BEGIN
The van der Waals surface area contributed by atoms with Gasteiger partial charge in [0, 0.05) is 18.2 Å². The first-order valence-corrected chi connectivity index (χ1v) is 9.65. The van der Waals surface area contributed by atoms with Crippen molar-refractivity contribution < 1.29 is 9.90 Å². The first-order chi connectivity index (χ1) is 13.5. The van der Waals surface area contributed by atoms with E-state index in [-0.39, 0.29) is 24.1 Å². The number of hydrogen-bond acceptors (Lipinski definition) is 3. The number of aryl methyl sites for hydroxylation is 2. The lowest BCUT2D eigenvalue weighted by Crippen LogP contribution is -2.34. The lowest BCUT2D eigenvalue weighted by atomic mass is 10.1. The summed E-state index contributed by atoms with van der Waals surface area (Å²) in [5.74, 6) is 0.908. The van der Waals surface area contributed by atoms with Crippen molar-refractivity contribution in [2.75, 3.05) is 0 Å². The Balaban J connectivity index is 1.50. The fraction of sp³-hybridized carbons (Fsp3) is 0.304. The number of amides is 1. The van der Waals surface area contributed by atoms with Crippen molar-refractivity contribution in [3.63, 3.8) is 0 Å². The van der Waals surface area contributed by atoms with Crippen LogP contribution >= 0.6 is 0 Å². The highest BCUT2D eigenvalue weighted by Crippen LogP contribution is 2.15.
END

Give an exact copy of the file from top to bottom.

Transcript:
The van der Waals surface area contributed by atoms with Gasteiger partial charge in [0, 0.05) is 18.2 Å². The first-order valence-corrected chi connectivity index (χ1v) is 9.65. The van der Waals surface area contributed by atoms with Crippen molar-refractivity contribution < 1.29 is 9.90 Å². The first-order chi connectivity index (χ1) is 13.5. The van der Waals surface area contributed by atoms with E-state index in [-0.39, 0.29) is 24.1 Å². The number of hydrogen-bond acceptors (Lipinski definition) is 3. The number of aryl methyl sites for hydroxylation is 2. The lowest BCUT2D eigenvalue weighted by Crippen LogP contribution is -2.34. The lowest BCUT2D eigenvalue weighted by atomic mass is 10.1. The summed E-state index contributed by atoms with van der Waals surface area (Å²) in [5.74, 6) is 0.908. The van der Waals surface area contributed by atoms with Crippen molar-refractivity contribution in [2.75, 3.05) is 0 Å². The Balaban J connectivity index is 1.50. The fraction of sp³-hybridized carbons (Fsp3) is 0.304. The number of amides is 1. The van der Waals surface area contributed by atoms with Crippen molar-refractivity contribution in [3.63, 3.8) is 0 Å². The van der Waals surface area contributed by atoms with Crippen LogP contribution >= 0.6 is 0 Å². The highest BCUT2D eigenvalue weighted by Crippen LogP contribution is 2.15.